This gave armed slaves some power over their commanders, just as in their work on the farms there had been relationships of favoritism and lending and the possibility of becoming part of the family, which partly explains why there were only rare escapes over the border, even though animal transport made this relatively easy. At the end of the war, the former slaves became a problem for the ragamuffins and for the governor of the Empire. There were too many of them to remain free without this causing a rebellion among those who were still in slavery; it was feared they would form criminal bands. If they had gone to Uruguay, they would have probably been paid to fight and would have caused a diplomatic problem. The “solution” was to provoke a massacre in the last battle of the war, the Battle of Porongos.
For Guazzelli’s research , as well as for the other research that gave rise to the articles in Revoltas, motins, revoluções, sources such as civil registers, official and private correspondence, criminal proceedings and police documents were important. In the case of the War of the Ragamuffins, there was a unique contribution from the archives of Argentina, in particular, and also of Paraguay and Uruguay, showing that serious negotiations were carried out over slaves.
Africans are also in the center of the episodes analyzed in the article by João José Reis, a professor at the History Department of the Federal University of Bahia: a strike by loaders, slaves and emancipated men in 1857 in Salvador, and in the following year a demonstration against famine, which was “repressed under the hooves of horses,” and known as Meat without Bones and Flour without Lumps. Reis points out that the movement of 1857 was the first general strike in an urban working class sector in Brazil. “Both represent episodes of struggle for citizenship, even though the slaves involved in them were not legally citizens,” says Reis. “One of the movements demands that the government take measures to ensure cheap food and another is a protest against the imposition of a new tax and other rules for regulating informal street work.”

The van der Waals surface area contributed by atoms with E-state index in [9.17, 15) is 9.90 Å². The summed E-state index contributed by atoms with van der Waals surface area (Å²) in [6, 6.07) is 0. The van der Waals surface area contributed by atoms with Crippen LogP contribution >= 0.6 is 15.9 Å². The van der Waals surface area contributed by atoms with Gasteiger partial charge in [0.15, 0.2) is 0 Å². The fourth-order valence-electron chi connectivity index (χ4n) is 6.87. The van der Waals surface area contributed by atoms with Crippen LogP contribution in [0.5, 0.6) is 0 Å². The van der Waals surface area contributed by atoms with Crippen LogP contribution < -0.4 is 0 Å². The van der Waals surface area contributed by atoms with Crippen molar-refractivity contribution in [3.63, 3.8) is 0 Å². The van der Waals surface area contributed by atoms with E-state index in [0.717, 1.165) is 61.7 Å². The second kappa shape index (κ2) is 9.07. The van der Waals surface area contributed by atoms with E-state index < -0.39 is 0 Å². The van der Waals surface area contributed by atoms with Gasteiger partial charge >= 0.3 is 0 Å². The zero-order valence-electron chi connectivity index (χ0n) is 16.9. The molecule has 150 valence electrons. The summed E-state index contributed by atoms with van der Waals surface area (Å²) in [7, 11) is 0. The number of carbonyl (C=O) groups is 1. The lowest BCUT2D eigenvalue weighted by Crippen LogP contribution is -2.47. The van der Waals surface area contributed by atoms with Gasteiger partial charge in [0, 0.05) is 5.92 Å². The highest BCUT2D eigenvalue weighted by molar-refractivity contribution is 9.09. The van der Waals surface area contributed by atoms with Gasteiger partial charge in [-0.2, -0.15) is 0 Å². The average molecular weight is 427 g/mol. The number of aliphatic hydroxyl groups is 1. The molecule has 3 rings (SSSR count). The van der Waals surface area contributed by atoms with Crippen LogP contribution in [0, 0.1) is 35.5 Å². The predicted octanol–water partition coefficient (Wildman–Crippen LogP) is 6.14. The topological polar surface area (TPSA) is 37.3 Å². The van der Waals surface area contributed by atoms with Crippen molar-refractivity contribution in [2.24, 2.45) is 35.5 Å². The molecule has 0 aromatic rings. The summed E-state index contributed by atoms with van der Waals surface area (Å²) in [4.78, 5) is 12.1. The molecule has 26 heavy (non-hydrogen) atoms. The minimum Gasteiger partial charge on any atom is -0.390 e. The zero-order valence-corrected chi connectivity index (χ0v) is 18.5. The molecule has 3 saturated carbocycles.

Despite the diversity of players and interests involved in the various insurrections covered by the book, in the words of Bernardes, at play in all of them was “the confrontation between various possible nation projects.” From the point of view of the poor and free population, it was a question always of demanding rights, participation and citizenship. “There are indications from other movements showing that the population organized itself on a daily basis in favor of their claims, since the period of Dom João,” says Monica. In many cases, as with the Motim do Vintém [Penny Mutiny] (in 1880 in Rio de Janeiro, against a tax on urban transport) and the aforementioned Ronco da Abelha, among others, the demands were met, even though prior to this protests had been violently repressed.